ed not my presence, and kept his own course, the result was that he caught me with his horns near the ribs, and pitched me bodily over his back! With the exception of being a good deal shaken, however, I singularly enough escaped unhurt. But one of our native servants was less fortunate; for on trying, like myself, to stay the ox in his headlong career, the poor fellow was thrown to the ground by the exasperated brute, who actually knelt on his body, and in all probability would have killed him had not the rest of the people come to his assistance. This accident taught us to be more careful in our future proceedings with an over-driven ox.
On leaving Barmen, we were obliged to make a considerable détour in order to avoid the "Great" Swakop, which continued to send down immense torrents of discolored water. In crossing one of its branches, known as the "Little" Swakop, our cattle were more than once swept away by the violence of the current, and our wagon had a very narrow escape from being capsized. When half way across the stream it stuck fast, and for upward of four hours all our efforts to extricate it proved ineffectual. During the whole of this time we were immersed up to our necks in water, which hourly increased. What with the velocity of the current, the depth of the river, and the looseness of the soil beneath, we were unable to obtain a firm footing, and men, oxen, and dogs were frequently jumbled together in the most awkward confusion. After almost superhuman exertions, having previously been obliged to remove all the heavy things from the vehicle, we succeeded in reaching the shore in safety. Here again, to our dismay, we found our path barred by immense blocks of stone and the roughness of the ground in general along the bank. We had no alternative but to retrace our steps and recross the river at a more convenient point, which we successfully accomplished on the following morning, when the water had somewhat subsided.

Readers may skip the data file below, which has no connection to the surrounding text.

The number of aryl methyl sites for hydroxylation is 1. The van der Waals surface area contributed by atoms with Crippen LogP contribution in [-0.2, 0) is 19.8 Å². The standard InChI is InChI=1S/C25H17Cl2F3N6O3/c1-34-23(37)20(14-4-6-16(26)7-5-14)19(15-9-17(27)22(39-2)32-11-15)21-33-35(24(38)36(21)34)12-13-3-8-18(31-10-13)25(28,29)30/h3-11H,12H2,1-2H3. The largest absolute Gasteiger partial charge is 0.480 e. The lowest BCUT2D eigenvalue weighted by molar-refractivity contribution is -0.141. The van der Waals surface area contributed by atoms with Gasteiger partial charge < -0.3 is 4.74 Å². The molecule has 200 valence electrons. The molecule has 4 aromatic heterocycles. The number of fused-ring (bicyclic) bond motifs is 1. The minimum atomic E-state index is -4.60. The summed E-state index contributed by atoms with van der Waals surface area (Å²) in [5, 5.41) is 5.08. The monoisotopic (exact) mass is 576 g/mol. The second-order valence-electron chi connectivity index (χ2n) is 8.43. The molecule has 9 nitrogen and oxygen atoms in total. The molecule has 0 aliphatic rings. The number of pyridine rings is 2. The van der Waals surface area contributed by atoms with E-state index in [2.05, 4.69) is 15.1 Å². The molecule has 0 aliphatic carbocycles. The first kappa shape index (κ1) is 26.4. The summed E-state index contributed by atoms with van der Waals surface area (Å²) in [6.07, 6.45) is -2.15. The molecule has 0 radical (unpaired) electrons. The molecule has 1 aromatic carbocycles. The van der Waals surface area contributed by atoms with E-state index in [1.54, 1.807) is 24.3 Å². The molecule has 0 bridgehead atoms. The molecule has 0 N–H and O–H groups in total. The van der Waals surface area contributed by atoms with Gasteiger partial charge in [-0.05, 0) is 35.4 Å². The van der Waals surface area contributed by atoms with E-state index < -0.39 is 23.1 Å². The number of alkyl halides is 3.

Hence we traveled about northeast, alternately in the bed